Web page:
Defense Cuts Could Get Twice As Bad

The Pentagon must cut military spending by $500 billion over the next 10 years. That figure may double to $1 trillion, since the penalty imposed by last fall's congressional supercommittee was for even deeper cuts starting in 2013. Host Rachel Martin speaks with NPR Pentagon correspondent Tom Bowman.

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RACHEL MARTIN, HOST:

Now, a closer look at a big part of that budget - military spending. The Pentagon must cut a half-trillion dollars over the next 10 years, and it might even have to cut twice that. We're joined now by NPR Pentagon correspondent Tom Bowman to talk more about this. Good morning, Tom.

TOM BOWMAN, BYLINE: Good morning, Rachel.

MARTIN: So, how much does the Pentagon have to cut, Tom? Is it $500 billion or a full trillion with a T?

BOWMAN: Well, right now it's $500 billion. And the Pentagon is saying it's hard but manageable. The way they're going to get there is by, first of all, cutting the size of the ground forces. They're going to reduce the Army and the Marine Corps by roughly 100,000 troops and also they're going to cut some aircraft, cut some ships. But the catch here is they may also have to cut more, another half-trillion dollars over 10 years.

MARTIN: So, that's because the so-called congressional supercommittee failed to reach an agreement last Thanksgiving. And the penalty for failing was these deep spending cuts starting in 2013. That's right?

BOWMAN: That's right. And unless Congress somehow sidelines this and prevents the Pentagon from getting cut further, this could go into effect. And there's a lot of concern on Capitol Hill about this. But President Obama has said that he won't let Congress off the hook that easily. Here he is last fall.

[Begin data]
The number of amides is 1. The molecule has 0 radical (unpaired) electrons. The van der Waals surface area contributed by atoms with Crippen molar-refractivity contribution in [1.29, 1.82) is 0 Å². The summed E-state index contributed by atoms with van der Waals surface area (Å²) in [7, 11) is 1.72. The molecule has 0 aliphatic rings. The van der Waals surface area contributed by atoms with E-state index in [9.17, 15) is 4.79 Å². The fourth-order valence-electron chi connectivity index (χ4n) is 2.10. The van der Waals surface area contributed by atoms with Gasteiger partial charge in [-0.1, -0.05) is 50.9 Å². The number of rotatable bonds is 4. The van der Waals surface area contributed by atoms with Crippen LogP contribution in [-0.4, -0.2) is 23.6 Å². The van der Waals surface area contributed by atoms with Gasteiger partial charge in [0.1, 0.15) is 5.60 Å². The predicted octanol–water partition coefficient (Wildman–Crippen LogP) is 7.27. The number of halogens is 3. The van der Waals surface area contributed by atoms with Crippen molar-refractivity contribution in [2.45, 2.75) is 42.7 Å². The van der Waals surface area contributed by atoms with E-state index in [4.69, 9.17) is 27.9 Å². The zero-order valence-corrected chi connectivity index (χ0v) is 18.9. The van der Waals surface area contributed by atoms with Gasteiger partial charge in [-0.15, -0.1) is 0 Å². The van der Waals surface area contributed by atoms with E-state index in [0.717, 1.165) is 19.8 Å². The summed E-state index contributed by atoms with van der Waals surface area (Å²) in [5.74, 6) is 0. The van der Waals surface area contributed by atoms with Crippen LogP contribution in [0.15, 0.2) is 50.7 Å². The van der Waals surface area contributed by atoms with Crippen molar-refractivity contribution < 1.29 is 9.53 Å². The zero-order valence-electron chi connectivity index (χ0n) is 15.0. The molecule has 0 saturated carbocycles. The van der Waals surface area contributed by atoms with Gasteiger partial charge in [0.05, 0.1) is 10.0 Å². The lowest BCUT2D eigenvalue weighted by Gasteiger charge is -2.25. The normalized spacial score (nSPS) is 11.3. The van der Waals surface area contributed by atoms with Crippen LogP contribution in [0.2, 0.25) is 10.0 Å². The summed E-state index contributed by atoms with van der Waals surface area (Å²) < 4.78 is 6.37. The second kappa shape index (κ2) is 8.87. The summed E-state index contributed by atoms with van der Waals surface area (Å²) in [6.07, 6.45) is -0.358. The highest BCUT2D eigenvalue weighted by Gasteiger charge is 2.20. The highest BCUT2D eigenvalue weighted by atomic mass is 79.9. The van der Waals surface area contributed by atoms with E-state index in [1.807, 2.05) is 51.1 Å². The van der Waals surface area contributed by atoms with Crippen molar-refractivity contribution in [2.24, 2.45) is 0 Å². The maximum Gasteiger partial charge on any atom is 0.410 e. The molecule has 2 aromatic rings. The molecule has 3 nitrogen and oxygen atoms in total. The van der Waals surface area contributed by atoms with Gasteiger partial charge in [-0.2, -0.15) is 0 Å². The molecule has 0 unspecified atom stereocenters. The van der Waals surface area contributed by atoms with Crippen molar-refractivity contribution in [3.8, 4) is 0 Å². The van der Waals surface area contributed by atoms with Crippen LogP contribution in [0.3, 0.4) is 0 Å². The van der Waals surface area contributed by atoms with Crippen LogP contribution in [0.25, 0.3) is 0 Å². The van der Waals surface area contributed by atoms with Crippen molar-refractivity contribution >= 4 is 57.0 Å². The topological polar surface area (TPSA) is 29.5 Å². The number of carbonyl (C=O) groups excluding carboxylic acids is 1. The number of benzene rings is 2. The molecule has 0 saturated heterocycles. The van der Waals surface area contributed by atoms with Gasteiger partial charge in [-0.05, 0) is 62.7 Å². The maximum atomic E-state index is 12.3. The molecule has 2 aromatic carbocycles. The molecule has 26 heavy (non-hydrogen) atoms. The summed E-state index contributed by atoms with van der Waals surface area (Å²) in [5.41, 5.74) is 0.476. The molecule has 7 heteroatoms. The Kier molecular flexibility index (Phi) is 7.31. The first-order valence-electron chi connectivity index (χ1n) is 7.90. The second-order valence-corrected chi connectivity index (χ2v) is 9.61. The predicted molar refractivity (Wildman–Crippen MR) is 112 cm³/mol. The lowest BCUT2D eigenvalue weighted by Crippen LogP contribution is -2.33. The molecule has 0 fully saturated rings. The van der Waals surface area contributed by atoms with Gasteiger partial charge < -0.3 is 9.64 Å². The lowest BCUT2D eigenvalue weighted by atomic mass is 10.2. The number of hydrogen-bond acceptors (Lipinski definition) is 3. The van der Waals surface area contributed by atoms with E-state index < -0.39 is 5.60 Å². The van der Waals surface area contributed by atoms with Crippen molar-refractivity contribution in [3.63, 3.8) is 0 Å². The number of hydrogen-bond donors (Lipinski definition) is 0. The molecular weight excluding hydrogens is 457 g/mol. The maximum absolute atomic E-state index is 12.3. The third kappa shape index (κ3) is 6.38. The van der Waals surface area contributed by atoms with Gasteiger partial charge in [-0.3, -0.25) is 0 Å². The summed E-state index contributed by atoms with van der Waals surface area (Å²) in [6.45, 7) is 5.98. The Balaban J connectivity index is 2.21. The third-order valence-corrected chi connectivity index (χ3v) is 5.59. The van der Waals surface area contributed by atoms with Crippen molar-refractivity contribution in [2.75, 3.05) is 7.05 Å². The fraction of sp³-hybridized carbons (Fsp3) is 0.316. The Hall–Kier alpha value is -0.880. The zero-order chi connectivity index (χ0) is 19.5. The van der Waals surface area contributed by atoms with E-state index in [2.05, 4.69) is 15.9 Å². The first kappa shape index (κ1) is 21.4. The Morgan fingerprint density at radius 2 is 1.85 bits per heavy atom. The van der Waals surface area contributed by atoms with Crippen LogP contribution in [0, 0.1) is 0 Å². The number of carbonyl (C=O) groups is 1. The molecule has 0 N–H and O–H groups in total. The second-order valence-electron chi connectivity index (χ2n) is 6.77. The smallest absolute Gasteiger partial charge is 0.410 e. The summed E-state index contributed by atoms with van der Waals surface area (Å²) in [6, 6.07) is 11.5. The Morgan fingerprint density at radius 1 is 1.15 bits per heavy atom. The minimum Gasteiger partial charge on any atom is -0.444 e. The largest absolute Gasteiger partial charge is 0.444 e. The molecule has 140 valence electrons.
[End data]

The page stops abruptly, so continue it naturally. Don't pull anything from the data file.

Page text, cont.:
PRESIDENT BARACK OBAMA: My message to them is simple: no. I will veto any effort to get rid of those automatic spending cuts to domestic and defense spending. There will be no easy off-ramps on this one.

BOWMAN: So, there's a real possibility that there could be further cuts in the Pentagon spending, another half-trillion dollars if they can't work this out.

MARTIN: Well, a few weeks ago I sat down with the U.S. secretary of defense, Leon Panetta, and we talked about the budget. And I asked him if he's preparing for these deeper cuts. And he said, no, not at all. Wondering, Tom, has anything changed? Any sign that the Pentagon is making plans, is preparing to cut more?

BOWMAN: We're not hearing any planning going on at the Pentagon about further cuts in their budget. I've been told that Secretary Panetta has said privately, why should I plan for it? These are supposed to be across-the-board cuts, equal cuts in all the programs. But one person I talked with on Capitol Hill said if they come forward with those cuts, Congress may say, OK, we're going to cut those anyway.

MARTIN: So, if they identify the cuts, the likelihood that they're actually going to happen is greater.

BOWMAN: That's right.

MARTIN: I'd like to shift gears a little bit, Tom, and ask you about an announcement that the Pentagon made last week. This is related to women in combat. And the Pentagon is making a change. The military is now going to allow women to serve in jobs - mostly in the Army and Marine Corps - that bring them closer to the front lines, closer to combat. How significant a change is this?

BOWMAN: You know, it's really not all that significant. It's really an incremental change, if anything. And it formalizes what we've already seen, those of us who have covered Iraq and Afghanistan. What it calls for is women would be allowed to be in battalions closer to the action. And right now they're only allowed at brigade level, which is a larger unit, farther back, away from the action. And the jobs they'll be allowed to go into now range from medic to intelligence specialists, those kind of things. The Pentagon says it'll open up about 14,000 positions to women. But what it doesn't allow - and this is not a change - is that it would not let women in actual ground combat units - infantry, driving a tank, being a Green Beret, for example.

MARTIN: NPR Pentagon correspondent Tom Bowman. Tom, thanks very much.

BOWMAN: You're welcome.

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